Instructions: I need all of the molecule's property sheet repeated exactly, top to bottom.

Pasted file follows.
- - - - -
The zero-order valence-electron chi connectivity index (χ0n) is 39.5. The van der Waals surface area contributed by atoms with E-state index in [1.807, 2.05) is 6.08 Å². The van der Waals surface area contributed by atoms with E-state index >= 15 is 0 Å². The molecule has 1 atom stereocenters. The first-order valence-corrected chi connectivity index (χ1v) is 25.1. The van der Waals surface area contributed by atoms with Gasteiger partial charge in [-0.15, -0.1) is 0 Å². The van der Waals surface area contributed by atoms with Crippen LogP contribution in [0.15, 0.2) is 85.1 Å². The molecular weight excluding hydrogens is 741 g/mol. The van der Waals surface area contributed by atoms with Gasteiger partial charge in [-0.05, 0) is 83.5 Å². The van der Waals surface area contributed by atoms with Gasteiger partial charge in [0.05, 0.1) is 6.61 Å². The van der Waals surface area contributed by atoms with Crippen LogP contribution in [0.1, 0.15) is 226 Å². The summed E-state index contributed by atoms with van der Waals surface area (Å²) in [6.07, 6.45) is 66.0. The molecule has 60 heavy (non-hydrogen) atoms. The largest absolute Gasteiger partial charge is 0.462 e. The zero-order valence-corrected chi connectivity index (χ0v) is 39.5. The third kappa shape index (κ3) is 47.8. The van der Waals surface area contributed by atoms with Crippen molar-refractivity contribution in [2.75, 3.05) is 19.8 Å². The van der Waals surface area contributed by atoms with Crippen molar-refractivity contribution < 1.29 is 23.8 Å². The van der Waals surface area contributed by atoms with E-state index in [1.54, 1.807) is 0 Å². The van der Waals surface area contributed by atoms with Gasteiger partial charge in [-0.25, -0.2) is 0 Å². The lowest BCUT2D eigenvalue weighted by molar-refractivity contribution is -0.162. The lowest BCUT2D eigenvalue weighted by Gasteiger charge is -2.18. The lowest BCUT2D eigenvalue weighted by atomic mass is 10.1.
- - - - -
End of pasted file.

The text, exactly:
The zero-order valence-electron chi connectivity index (χ0n) is 39.5. The van der Waals surface area contributed by atoms with E-state index in [1.807, 2.05) is 6.08 Å². The van der Waals surface area contributed by atoms with E-state index >= 15 is 0 Å². The molecule has 1 atom stereocenters. The first-order valence-corrected chi connectivity index (χ1v) is 25.1. The van der Waals surface area contributed by atoms with Gasteiger partial charge in [-0.15, -0.1) is 0 Å². The van der Waals surface area contributed by atoms with Crippen LogP contribution in [0.15, 0.2) is 85.1 Å². The molecular weight excluding hydrogens is 741 g/mol. The van der Waals surface area contributed by atoms with Gasteiger partial charge in [-0.05, 0) is 83.5 Å². The van der Waals surface area contributed by atoms with Gasteiger partial charge in [0.05, 0.1) is 6.61 Å². The van der Waals surface area contributed by atoms with Crippen LogP contribution in [0.1, 0.15) is 226 Å². The summed E-state index contributed by atoms with van der Waals surface area (Å²) in [6.07, 6.45) is 66.0. The molecule has 60 heavy (non-hydrogen) atoms. The largest absolute Gasteiger partial charge is 0.462 e. The zero-order valence-corrected chi connectivity index (χ0v) is 39.5. The third kappa shape index (κ3) is 47.8. The van der Waals surface area contributed by atoms with Crippen molar-refractivity contribution in [2.75, 3.05) is 19.8 Å². The van der Waals surface area contributed by atoms with Crippen molar-refractivity contribution < 1.29 is 23.8 Å². The van der Waals surface area contributed by atoms with E-state index in [1.54, 1.807) is 0 Å². The van der Waals surface area contributed by atoms with Gasteiger partial charge in [-0.25, -0.2) is 0 Å². The lowest BCUT2D eigenvalue weighted by molar-refractivity contribution is -0.162. The lowest BCUT2D eigenvalue weighted by Gasteiger charge is -2.18. The lowest BCUT2D eigenvalue weighted by atomic mass is 10.1.